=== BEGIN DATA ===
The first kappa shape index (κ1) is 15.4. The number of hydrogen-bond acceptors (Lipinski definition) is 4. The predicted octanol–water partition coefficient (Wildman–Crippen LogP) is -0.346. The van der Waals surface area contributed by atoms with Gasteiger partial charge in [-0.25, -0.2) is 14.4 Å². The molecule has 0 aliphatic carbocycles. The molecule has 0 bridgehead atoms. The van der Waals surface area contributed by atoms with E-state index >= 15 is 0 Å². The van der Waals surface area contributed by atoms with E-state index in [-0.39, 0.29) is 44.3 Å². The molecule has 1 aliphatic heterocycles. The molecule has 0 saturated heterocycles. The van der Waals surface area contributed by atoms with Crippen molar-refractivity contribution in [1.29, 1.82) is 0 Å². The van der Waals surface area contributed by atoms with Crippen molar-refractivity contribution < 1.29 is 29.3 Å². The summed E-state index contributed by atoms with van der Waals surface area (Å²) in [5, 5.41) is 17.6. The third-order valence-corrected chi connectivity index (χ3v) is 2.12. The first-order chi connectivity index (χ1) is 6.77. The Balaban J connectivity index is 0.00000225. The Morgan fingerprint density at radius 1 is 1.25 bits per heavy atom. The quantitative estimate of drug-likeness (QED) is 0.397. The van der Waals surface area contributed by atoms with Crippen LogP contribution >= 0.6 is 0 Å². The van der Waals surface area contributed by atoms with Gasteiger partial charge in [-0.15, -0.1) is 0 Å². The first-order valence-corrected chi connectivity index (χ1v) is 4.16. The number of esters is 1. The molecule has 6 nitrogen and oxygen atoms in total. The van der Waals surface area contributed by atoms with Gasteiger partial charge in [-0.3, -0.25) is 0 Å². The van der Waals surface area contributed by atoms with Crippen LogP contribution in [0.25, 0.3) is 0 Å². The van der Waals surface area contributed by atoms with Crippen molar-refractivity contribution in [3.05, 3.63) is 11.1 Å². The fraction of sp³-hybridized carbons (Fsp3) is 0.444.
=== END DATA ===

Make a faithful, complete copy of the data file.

The first kappa shape index (κ1) is 15.4. The number of hydrogen-bond acceptors (Lipinski definition) is 4. The predicted octanol–water partition coefficient (Wildman–Crippen LogP) is -0.346. The van der Waals surface area contributed by atoms with Gasteiger partial charge in [-0.25, -0.2) is 14.4 Å². The molecule has 0 aliphatic carbocycles. The molecule has 0 bridgehead atoms. The van der Waals surface area contributed by atoms with E-state index >= 15 is 0 Å². The van der Waals surface area contributed by atoms with E-state index in [-0.39, 0.29) is 44.3 Å². The molecule has 1 aliphatic heterocycles. The molecule has 0 saturated heterocycles. The van der Waals surface area contributed by atoms with Crippen molar-refractivity contribution in [1.29, 1.82) is 0 Å². The van der Waals surface area contributed by atoms with Crippen molar-refractivity contribution < 1.29 is 29.3 Å². The summed E-state index contributed by atoms with van der Waals surface area (Å²) in [5, 5.41) is 17.6. The third-order valence-corrected chi connectivity index (χ3v) is 2.12. The first-order chi connectivity index (χ1) is 6.77. The Balaban J connectivity index is 0.00000225. The Morgan fingerprint density at radius 1 is 1.25 bits per heavy atom. The quantitative estimate of drug-likeness (QED) is 0.397. The van der Waals surface area contributed by atoms with Crippen LogP contribution >= 0.6 is 0 Å². The van der Waals surface area contributed by atoms with Gasteiger partial charge in [-0.15, -0.1) is 0 Å². The first-order valence-corrected chi connectivity index (χ1v) is 4.16. The number of esters is 1. The molecule has 6 nitrogen and oxygen atoms in total. The van der Waals surface area contributed by atoms with Gasteiger partial charge in [-0.3, -0.25) is 0 Å². The van der Waals surface area contributed by atoms with Crippen LogP contribution in [0.25, 0.3) is 0 Å². The van der Waals surface area contributed by atoms with Crippen molar-refractivity contribution in [3.05, 3.63) is 11.1 Å². The fraction of sp³-hybridized carbons (Fsp3) is 0.444.